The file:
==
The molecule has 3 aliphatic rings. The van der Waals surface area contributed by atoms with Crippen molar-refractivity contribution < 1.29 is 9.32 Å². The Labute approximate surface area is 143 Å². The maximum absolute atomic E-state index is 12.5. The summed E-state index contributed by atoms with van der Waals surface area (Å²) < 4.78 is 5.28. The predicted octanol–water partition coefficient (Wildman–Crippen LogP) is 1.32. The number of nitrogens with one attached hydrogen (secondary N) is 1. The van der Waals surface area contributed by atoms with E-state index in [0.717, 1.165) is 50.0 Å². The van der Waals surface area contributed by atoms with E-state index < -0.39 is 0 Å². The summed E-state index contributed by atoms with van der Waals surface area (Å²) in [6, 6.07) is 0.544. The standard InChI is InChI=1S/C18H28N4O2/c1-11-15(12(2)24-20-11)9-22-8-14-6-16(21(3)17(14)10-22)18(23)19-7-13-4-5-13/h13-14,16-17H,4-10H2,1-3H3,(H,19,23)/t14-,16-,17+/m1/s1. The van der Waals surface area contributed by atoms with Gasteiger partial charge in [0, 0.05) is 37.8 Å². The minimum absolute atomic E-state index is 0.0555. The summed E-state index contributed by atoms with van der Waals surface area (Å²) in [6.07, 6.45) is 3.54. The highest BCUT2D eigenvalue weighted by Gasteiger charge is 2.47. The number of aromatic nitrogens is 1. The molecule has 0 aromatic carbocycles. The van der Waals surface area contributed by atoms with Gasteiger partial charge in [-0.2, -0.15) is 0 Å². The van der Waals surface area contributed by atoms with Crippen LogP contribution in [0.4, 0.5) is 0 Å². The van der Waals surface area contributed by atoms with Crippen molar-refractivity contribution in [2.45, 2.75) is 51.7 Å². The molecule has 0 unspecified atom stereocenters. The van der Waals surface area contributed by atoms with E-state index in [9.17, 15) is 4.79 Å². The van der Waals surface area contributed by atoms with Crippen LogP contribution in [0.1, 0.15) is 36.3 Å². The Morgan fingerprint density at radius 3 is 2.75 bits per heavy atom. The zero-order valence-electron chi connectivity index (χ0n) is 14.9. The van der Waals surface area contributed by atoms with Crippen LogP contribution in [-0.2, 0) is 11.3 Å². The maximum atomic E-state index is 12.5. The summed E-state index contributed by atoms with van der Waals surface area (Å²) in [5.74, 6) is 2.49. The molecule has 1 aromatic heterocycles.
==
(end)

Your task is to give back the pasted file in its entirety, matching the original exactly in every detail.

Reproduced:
The molecule has 3 aliphatic rings. The van der Waals surface area contributed by atoms with Crippen molar-refractivity contribution < 1.29 is 9.32 Å². The Labute approximate surface area is 143 Å². The maximum absolute atomic E-state index is 12.5. The summed E-state index contributed by atoms with van der Waals surface area (Å²) < 4.78 is 5.28. The predicted octanol–water partition coefficient (Wildman–Crippen LogP) is 1.32. The number of nitrogens with one attached hydrogen (secondary N) is 1. The van der Waals surface area contributed by atoms with E-state index in [0.717, 1.165) is 50.0 Å². The van der Waals surface area contributed by atoms with E-state index < -0.39 is 0 Å². The summed E-state index contributed by atoms with van der Waals surface area (Å²) in [6, 6.07) is 0.544. The standard InChI is InChI=1S/C18H28N4O2/c1-11-15(12(2)24-20-11)9-22-8-14-6-16(21(3)17(14)10-22)18(23)19-7-13-4-5-13/h13-14,16-17H,4-10H2,1-3H3,(H,19,23)/t14-,16-,17+/m1/s1. The van der Waals surface area contributed by atoms with Gasteiger partial charge in [0, 0.05) is 37.8 Å². The minimum absolute atomic E-state index is 0.0555. The summed E-state index contributed by atoms with van der Waals surface area (Å²) in [6.07, 6.45) is 3.54. The highest BCUT2D eigenvalue weighted by Gasteiger charge is 2.47. The number of aromatic nitrogens is 1. The molecule has 0 aromatic carbocycles. The van der Waals surface area contributed by atoms with Gasteiger partial charge in [-0.2, -0.15) is 0 Å². The van der Waals surface area contributed by atoms with Crippen LogP contribution in [0.4, 0.5) is 0 Å². The van der Waals surface area contributed by atoms with Crippen molar-refractivity contribution in [2.45, 2.75) is 51.7 Å². The molecule has 0 unspecified atom stereocenters. The van der Waals surface area contributed by atoms with E-state index in [9.17, 15) is 4.79 Å². The van der Waals surface area contributed by atoms with Crippen LogP contribution in [0.1, 0.15) is 36.3 Å². The Morgan fingerprint density at radius 3 is 2.75 bits per heavy atom. The zero-order valence-electron chi connectivity index (χ0n) is 14.9. The van der Waals surface area contributed by atoms with Crippen LogP contribution in [-0.2, 0) is 11.3 Å². The maximum atomic E-state index is 12.5. The summed E-state index contributed by atoms with van der Waals surface area (Å²) in [5.74, 6) is 2.49. The molecule has 1 aromatic heterocycles.